Yet for all the talk about the size of the Grizzlies that is not where the Spurs were beat last night. Of Marc Gasol’s nine field goals, only two were directly correlated to his size (the offensive rebound and the post up on Duncan). Instead another nemesis reared its ugly head: the pick and pop and pick and roll.
In this Duncan was correct, he kept too much of an eye on Randolph yesterday leaving far too much for Gasol. With Duncan shading towards Randolph, quick ball reversals left Duncan out of optimal position at the start of most pick and roll action with Gasol.
Defensive rotations can be tightened. Jumpers will be missed. That is not to say Gasol will not be a large impact on this series, but the Spurs are likely to curb the Game 1 impact he had. The Spurs took one hell of a shot Sunday, perhaps the Grizzlies best, but only gave a momentary stagger.
“We are going to have the same general game plan, it wasn’t like we got beat by 25,” Popovich said. “We played hard, we missed some free throws down the stretch, and had some good looks that just didn’t go in.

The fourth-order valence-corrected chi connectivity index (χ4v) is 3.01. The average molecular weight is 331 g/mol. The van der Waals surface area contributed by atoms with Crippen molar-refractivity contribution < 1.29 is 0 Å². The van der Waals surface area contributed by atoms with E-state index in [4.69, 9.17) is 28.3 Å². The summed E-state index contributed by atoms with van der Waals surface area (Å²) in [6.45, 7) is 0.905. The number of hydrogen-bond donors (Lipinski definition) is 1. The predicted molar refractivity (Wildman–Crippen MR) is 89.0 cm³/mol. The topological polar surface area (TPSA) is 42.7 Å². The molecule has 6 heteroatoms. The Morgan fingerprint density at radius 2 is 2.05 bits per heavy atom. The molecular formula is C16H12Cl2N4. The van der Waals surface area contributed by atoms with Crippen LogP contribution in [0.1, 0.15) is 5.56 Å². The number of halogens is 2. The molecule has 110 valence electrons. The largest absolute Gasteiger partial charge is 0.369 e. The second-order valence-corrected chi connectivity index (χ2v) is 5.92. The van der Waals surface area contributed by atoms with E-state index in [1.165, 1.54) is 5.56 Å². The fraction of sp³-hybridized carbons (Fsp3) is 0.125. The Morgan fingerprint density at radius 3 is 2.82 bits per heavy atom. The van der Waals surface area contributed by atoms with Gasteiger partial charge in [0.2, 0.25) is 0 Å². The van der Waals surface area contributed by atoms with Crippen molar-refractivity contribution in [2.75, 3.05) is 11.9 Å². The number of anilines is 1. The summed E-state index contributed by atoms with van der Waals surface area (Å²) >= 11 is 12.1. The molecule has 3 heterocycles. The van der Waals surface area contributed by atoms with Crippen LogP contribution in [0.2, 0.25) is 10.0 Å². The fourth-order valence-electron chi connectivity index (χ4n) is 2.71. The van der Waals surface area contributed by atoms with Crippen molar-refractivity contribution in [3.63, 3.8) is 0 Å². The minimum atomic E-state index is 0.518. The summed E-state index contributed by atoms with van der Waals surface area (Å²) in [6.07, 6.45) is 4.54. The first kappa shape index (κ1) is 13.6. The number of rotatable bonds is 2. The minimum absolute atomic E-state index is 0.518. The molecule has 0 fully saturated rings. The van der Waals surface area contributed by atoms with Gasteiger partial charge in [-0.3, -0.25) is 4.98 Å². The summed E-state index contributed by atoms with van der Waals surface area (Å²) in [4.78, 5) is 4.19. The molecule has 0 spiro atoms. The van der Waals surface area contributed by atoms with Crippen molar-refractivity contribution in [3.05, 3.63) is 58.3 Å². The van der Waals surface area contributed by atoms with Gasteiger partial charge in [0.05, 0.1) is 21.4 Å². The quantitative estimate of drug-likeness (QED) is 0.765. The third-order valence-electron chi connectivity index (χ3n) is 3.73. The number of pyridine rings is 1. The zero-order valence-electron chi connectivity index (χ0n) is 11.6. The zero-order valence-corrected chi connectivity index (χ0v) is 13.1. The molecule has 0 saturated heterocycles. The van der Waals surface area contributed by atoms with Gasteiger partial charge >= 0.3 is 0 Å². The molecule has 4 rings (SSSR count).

“Shane hit a big three, Mayo hit a big 3 from the corner, so shot have to go in for us down the stretch. It doesn’t mean that you change your philosophy.”
Wednesday the Spurs will pick up where they started with a few tweaks in place and hopefully their ace closer in uniform. As they look to the future, they remember their past. What good is experience if you do not lean on it?
The memories of previous championship opening losses do not mean the Spurs will win this series. For now they simply mean not to panic.